For years now, I have described my teaching style as including creative asana sequences. When I first began using that description, it was because I loved creating novel transitions and pose variations so classes always felt fresh and different. I wanted to be different, and memorable. I wanted to challenge people and challenge myself. And I guess there really isn’t anything inherently wrong with that, except that in end, my creativity was for myself. It was novelty for the sake of novelty. It was sequencing acrobatics for the sake of keeping myself interested in my own classes, and for the sake of trying to make sure students had enough fun in my class to like me and come back. This isn’t to say they were bad classes. But I’ve learned some things about teaching and about creativity since then.
I still describe my teaching style as creative, but the word has taken on new meaning over the years. As Parker Palmer says in his book, Courage to Teach, “Good teachers possess a capacity for connectedness. They are able to weave a complex web of connections among themselves, their subjects, and their students so that students can learn to weave a world for themselves.”
Creativity that is born of a desire to serve my students and their learning, or to facilitate self-awareness and self-revelation, is subtly yet entirely different than novelty for the sake of novelty. I believe this kind of creativity includes critical thinking, overlaying a grounded foundation of skill and knowledge, with a spark made of heart, innovation, and experience. This is novelty with a purpose, a fitting phrase I heard recently on a Freakonomics Radio podcast episode.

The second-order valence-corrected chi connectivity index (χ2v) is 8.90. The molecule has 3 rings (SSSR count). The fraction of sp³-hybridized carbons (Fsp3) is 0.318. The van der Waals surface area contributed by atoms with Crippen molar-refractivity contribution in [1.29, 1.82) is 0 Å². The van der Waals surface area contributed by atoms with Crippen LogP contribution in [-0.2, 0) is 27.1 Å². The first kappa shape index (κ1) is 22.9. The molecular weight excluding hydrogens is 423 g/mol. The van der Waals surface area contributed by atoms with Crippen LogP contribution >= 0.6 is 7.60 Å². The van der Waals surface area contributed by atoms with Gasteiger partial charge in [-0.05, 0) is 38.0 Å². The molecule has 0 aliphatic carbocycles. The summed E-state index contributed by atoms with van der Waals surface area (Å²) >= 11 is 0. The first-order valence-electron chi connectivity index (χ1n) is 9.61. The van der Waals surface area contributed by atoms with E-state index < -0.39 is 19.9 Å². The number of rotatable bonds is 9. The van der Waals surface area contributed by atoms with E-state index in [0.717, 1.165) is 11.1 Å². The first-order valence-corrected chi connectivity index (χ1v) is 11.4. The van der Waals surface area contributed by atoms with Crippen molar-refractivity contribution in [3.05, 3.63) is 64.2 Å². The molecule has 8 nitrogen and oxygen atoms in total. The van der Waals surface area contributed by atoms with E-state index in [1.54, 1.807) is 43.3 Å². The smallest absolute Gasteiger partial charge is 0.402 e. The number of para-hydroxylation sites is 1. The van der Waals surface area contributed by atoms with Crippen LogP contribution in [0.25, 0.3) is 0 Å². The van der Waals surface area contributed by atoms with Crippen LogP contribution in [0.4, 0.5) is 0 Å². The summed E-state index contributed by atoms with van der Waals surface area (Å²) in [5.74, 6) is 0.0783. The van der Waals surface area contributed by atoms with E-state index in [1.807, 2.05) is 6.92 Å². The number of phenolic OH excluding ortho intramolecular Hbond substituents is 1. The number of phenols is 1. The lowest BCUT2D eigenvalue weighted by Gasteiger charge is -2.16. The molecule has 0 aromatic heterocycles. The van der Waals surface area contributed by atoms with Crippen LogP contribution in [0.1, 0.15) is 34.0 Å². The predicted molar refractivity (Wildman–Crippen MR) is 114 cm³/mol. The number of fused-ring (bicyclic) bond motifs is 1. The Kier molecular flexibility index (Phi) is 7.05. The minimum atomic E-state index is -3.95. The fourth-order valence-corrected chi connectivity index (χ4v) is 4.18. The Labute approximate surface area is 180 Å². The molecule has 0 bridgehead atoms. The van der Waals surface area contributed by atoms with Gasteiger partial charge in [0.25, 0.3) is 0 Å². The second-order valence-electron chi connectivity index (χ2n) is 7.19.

When applied to sequencing a yoga practice, novelty with a purpose can be employed in a lot of ways:
Finding pose variations that fit in with the flow of the practice AND fit different bodies and types of ability
Using props as tools, not crutches
Create progressive sequences so brain and body can sync up as pose options become more challenging AND so that people have options from prior iterations of the progression to choose from if they want to opt out of a new iteration.
Make poses more accessible or less accessible (which is not good or bad in itself, just something to be aware of!)
Help practitioners embody and explore a theme
Help practitioners gain more awareness around a part of their anatomy or a biomechanical principle
Challenge assumptions and expectations about the practice
…and probably several others.
The great thing about applying purpose and critical thinking to the creation of a sequence is that it opens up a whole new world of starting points and focal points, making it unnecessary to come up with a completely different class filled with novel transitions and poses every time you teach. Not only does this decrease the pressure to perform as a teacher, it allows allows students to learn through repetition, clarification, and refinement of concepts through teaching that feels dynamic, inspiring, and fresh.
Ask yourself, who are you serving with your sequencing, and for what purpose? Once you answer these questions, your creativity can be in service of that purpose.
If you want to develop this skill further, my sequencing webinar begins Sunday, Oct 28. Click below to learn more and register.